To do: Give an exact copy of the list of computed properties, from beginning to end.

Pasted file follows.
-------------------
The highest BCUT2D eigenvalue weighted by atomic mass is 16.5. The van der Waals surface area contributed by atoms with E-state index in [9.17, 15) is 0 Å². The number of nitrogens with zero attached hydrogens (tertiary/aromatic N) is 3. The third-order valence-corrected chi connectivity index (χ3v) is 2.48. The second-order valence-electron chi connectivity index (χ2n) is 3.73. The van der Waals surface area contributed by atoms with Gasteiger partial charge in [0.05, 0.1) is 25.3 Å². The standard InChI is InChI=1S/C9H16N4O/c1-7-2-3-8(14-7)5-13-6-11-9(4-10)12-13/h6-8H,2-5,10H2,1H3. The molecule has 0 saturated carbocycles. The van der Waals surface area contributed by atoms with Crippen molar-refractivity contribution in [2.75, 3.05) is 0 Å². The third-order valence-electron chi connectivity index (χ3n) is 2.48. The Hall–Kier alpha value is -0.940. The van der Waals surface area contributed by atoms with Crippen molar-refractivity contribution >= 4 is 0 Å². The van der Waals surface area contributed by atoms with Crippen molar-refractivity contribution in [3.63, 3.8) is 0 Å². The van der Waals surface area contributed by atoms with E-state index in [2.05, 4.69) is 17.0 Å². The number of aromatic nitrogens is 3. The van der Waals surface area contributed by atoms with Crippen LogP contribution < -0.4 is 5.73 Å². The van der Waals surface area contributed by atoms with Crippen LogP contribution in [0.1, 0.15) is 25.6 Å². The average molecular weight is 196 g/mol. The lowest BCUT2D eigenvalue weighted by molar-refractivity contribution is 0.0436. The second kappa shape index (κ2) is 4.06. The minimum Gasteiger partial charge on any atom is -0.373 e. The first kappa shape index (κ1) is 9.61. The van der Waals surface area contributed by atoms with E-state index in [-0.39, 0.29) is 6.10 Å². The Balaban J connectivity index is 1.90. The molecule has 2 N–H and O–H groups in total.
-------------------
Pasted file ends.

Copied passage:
The highest BCUT2D eigenvalue weighted by atomic mass is 16.5. The van der Waals surface area contributed by atoms with E-state index in [9.17, 15) is 0 Å². The number of nitrogens with zero attached hydrogens (tertiary/aromatic N) is 3. The third-order valence-corrected chi connectivity index (χ3v) is 2.48. The second-order valence-electron chi connectivity index (χ2n) is 3.73. The van der Waals surface area contributed by atoms with Gasteiger partial charge in [0.05, 0.1) is 25.3 Å². The standard InChI is InChI=1S/C9H16N4O/c1-7-2-3-8(14-7)5-13-6-11-9(4-10)12-13/h6-8H,2-5,10H2,1H3. The molecule has 0 saturated carbocycles. The van der Waals surface area contributed by atoms with Crippen molar-refractivity contribution in [2.75, 3.05) is 0 Å². The third-order valence-electron chi connectivity index (χ3n) is 2.48. The Hall–Kier alpha value is -0.940. The van der Waals surface area contributed by atoms with Crippen molar-refractivity contribution >= 4 is 0 Å². The van der Waals surface area contributed by atoms with Crippen molar-refractivity contribution in [3.63, 3.8) is 0 Å². The van der Waals surface area contributed by atoms with E-state index in [2.05, 4.69) is 17.0 Å². The number of aromatic nitrogens is 3. The van der Waals surface area contributed by atoms with Crippen LogP contribution < -0.4 is 5.73 Å². The van der Waals surface area contributed by atoms with Crippen LogP contribution in [0.1, 0.15) is 25.6 Å². The average molecular weight is 196 g/mol. The lowest BCUT2D eigenvalue weighted by molar-refractivity contribution is 0.0436. The second kappa shape index (κ2) is 4.06. The minimum Gasteiger partial charge on any atom is -0.373 e. The first kappa shape index (κ1) is 9.61. The van der Waals surface area contributed by atoms with E-state index in [-0.39, 0.29) is 6.10 Å². The Balaban J connectivity index is 1.90. The molecule has 2 N–H and O–H groups in total.